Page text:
Spring in the gardens at Mottistone
Mottistone Gardens may be best known for its beautiful formal borders, but in spring, just as in nature, it’s the wilder areas of the gardens that really come to life. The warmer weather and sheltered location mean that across the gardens, bright and colourful petals unfurl. And with each new month, something different starts to bloom.
Taking a stroll through the orchard, under the fruit trees, is like walking through an avenue of pink and white confetti as the apple, cherry and crab apple trees blossom high above. Nestled around the trunks, and lining the path between the fruit trees, white and golden narcissi are opening their trumpets in the spring sunshine. And across the banks 'Little Witch' and jonquil narcissi fill the gardens with delicate colour and fragrance. From late April, at the very top of the gardens, a carpet of bluebells covers the woodland floor in Shearn Place.
New life is an important feature of spring, so it’s only appropriate that we also have new spring flowers for the gardens. Last autumn our team of gardeners were busy planting around 11,000 new daffodil bulbs. Up through the avenue of trees and under two old horse chestnut trees, ‘St Keverne’, ‘Ice Follies’ and ‘Unsurpassable’ will be bursting forth this spring, whilst the rich yellow trumpets of ‘Scarlett O’Hara’ will be brightening the shady gully, and in the tea garden the delicate yellow and white petals of ‘Cheerfulness’ bring rays of spring sunshine.
" The thousands of bulbs we planted last year will increase the colour throughout the gardens this spring."
Additionally, the garden team planted around 1,800 bulbs of delicate crocus and Leucojum vernum - a relative of the snowdrop, sharing its nodding white bells (and known as the 'spring snowdrop'). In May and June the elegant star-shaped flowers of Camassia will appear on the banks by the courtyard, accompanied by clusters of Leucojum aestivum ('summer snowdrop'). And if the April showers have been kind, purple-petalled Iris will also flower here, warmed by the May sunshine.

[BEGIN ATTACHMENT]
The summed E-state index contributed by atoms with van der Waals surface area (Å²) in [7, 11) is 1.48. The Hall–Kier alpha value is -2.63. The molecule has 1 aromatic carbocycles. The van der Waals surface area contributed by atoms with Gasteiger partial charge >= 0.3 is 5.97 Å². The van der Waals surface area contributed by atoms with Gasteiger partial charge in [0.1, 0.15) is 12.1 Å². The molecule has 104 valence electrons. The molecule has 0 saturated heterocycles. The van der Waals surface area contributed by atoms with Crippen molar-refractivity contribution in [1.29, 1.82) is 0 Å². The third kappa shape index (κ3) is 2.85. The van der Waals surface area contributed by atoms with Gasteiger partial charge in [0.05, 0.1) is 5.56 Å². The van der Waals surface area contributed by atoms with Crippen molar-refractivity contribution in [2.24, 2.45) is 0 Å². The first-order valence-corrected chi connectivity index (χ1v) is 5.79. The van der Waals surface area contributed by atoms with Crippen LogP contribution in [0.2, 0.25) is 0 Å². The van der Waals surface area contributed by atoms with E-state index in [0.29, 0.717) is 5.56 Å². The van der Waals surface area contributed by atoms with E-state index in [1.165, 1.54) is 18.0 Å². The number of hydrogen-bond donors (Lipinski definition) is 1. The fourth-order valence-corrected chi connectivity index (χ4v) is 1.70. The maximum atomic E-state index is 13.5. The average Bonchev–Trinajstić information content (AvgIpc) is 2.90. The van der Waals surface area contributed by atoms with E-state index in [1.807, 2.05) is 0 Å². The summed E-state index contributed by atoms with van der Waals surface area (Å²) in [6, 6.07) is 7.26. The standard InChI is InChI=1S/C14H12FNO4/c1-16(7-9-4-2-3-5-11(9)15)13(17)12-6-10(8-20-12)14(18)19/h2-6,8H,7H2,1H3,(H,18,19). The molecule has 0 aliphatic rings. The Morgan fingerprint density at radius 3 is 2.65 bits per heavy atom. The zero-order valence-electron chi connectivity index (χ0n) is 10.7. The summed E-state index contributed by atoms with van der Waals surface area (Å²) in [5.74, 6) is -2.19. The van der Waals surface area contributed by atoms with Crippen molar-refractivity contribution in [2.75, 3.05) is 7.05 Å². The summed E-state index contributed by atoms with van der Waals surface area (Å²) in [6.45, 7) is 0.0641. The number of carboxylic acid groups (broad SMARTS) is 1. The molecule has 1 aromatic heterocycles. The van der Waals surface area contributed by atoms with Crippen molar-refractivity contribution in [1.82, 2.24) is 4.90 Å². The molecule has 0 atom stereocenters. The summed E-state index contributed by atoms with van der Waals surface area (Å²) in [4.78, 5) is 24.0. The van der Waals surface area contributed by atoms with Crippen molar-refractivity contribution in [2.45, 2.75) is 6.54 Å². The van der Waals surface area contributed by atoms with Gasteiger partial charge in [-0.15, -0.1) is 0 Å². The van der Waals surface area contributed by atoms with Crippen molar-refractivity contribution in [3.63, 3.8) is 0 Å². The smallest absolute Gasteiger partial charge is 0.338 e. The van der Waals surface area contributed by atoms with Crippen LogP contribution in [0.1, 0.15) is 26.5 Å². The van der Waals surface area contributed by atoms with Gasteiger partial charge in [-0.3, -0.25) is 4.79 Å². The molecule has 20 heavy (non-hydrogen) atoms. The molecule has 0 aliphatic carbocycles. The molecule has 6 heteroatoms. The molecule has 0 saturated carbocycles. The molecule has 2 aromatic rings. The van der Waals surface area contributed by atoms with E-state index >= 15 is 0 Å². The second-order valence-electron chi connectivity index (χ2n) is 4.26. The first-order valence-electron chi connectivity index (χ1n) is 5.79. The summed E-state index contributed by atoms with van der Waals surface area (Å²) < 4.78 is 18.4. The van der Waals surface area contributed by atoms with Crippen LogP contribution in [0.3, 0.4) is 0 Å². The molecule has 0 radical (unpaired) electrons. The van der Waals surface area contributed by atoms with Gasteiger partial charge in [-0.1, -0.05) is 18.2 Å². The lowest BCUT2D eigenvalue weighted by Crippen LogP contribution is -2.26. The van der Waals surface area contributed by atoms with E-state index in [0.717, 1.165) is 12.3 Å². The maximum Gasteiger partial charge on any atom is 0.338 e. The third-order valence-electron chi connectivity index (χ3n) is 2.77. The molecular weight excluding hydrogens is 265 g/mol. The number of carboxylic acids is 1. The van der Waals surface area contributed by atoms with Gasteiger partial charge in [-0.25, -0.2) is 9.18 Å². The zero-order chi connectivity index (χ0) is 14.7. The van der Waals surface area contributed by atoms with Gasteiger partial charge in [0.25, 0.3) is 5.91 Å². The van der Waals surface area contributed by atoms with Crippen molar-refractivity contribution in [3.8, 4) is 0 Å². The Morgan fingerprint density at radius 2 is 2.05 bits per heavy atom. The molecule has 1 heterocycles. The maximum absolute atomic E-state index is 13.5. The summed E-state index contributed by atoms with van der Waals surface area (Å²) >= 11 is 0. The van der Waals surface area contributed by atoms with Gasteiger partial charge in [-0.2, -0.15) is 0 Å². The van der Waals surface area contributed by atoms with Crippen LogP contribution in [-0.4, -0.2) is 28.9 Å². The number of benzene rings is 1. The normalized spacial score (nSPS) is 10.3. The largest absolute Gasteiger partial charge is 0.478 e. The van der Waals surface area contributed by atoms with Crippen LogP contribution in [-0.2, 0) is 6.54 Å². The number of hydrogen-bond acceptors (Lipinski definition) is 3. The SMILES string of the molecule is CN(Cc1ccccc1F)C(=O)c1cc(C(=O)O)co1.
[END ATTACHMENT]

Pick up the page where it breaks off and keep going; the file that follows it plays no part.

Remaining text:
Just by the organic vegetable patch is our plant propagation area. Here our gardeners nurture new plants for the garden and visitors, and in spring you’ll see plenty of new growth. If you’ve been inspired by nature, you can take home some new spring colour for your own garden in our plant sales area.
Bright and shady
Even in the shady gully that runs along the edge of the gardens, spring colour is blooming. Follow the path behind the tea garden and you’ll come across vivid pink and white azaleas, and rhododendrons that bloom profusely. Camellias and deep purple hellebores have provided colour in the garden all though the winter, but are still producing their flowers to brighten the gully in spring.
Tranquil places to rest
Hidden around the gardens are quiet places to sit and breath-in the beauty of the natural world around you. If you’re looking to take some time out from it all, then these are some of our favourite places to escape to:
- Head to the very top of the orchard and you’ll find a wooden bench nestled amongst spring daffodils. From here there’s a sweeping vista back through the avenue of blossoming fruit trees, with the ancient manor forming the backdrop to the gardens.
- High on the banks by the olive grove is a quiet, sunny spot that lets you catch a warming glow on your face. If you sit on the wooden bench amongst the olive trees, you can listen to the hustle and bustle of the gardens below, knowing you’re pleasantly removed from it all.
- Follow the winding path through the shrubs and high on the banks above the tea garden you’ll find a seat with a view that stretches all the way to the sea. Sitting here you can listen to spring bird song and the rustle of the newly opened leaves as you drink in the ocean beyond.
Although these are a few of our seasonal highlights, there are many other plants and flowers waiting for you to discover them this spring. And with each new day, another bud bursts open. So every time you visit, there'll be more to see, and you're helping us to plant extra colour for the future.